# Cyclotomic polynomials

*circular polynomials*

The polynomials that satisfy the relation

where the product is taken over all positive divisors of the number , including itself. Over the field of complex numbers one has

where ranges over the primitive -th roots of unity (cf. Primitive root). The degree of is the number of integers among that are relatively prime with . The polynomials can be computed recursively by dividing the polynomial by the product of all , , . The coefficients lie in the prime field ; in case of characteristic zero, they are integers. Thus,

If, moreover, is prime, then

The polynomial can be explicitly expressed using the Möbius function :

For example,

All the polynomials are irreducible over the field of rational numbers, but they may be reducible over finite prime fields. Thus, the relation

is valid over the field of residues modulo 11.

The equation , which gives all primitive -th roots of unity, is known as the equation of division of the circle. The solution of this equation in trigonometric form is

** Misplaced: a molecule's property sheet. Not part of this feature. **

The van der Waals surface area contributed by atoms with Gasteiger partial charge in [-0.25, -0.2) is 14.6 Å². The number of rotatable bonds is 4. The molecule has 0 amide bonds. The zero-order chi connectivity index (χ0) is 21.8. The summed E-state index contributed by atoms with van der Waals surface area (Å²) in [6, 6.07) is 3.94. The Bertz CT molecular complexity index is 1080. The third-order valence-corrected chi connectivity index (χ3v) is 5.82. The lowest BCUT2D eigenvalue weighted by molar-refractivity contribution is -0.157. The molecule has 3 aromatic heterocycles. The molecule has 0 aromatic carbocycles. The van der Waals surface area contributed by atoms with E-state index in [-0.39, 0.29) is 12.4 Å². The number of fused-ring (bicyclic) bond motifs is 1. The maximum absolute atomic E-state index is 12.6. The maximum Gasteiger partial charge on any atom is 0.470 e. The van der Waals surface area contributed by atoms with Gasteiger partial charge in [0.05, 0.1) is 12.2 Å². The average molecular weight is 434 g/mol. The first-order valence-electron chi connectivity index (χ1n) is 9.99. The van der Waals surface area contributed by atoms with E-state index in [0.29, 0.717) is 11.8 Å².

where the fraction is irreducible, i.e. and are relatively prime. The solution of the equation of division of the circle by radicals is closely connected with the problem of constructing a regular -gon, or with the equivalent problem of subdividing the circle into equal parts; the latter problem can be solved using a straightedge and a pair of compasses if and only if the equation is solvable in quadratic radicals. It was shown by C.F. Gauss in 1801 that this condition is satisfied if and only if

where is a non-negative integer and are pairwise different prime numbers of the form , where is a non-negative integer.

#### References

[1] | B.L. van der Waerden, "Algebra" , 1–2 , Springer (1967–1971) (Translated from German) |

[2] | A.K. Sushkevich, "Foundations of higher algebra" , Moscow-Leningrad (1941) (In Russian) |

#### Comments

The degree of is equal to , the value (at ) of the Euler -function (cf. Euler function).

Prime numbers of the form with a non-negative integer are called Fermat primes, these numbers are related to a problem of Fermat: When is the number , with as before, prime? The only small Fermat primes are , , , , (cf. [a1], pp. 183-185).

#### References

[a1] | I. Stewart, "Galois theory" , Chapman & Hall (1973) |

[a2] | H. Davenport, "Multiplicative number theory" , Springer (1980) |

**How to Cite This Entry:**

Cyclotomic polynomials.

*Encyclopedia of Mathematics.*URL: http://encyclopediaofmath.org/index.php?title=Cyclotomic_polynomials&oldid=16160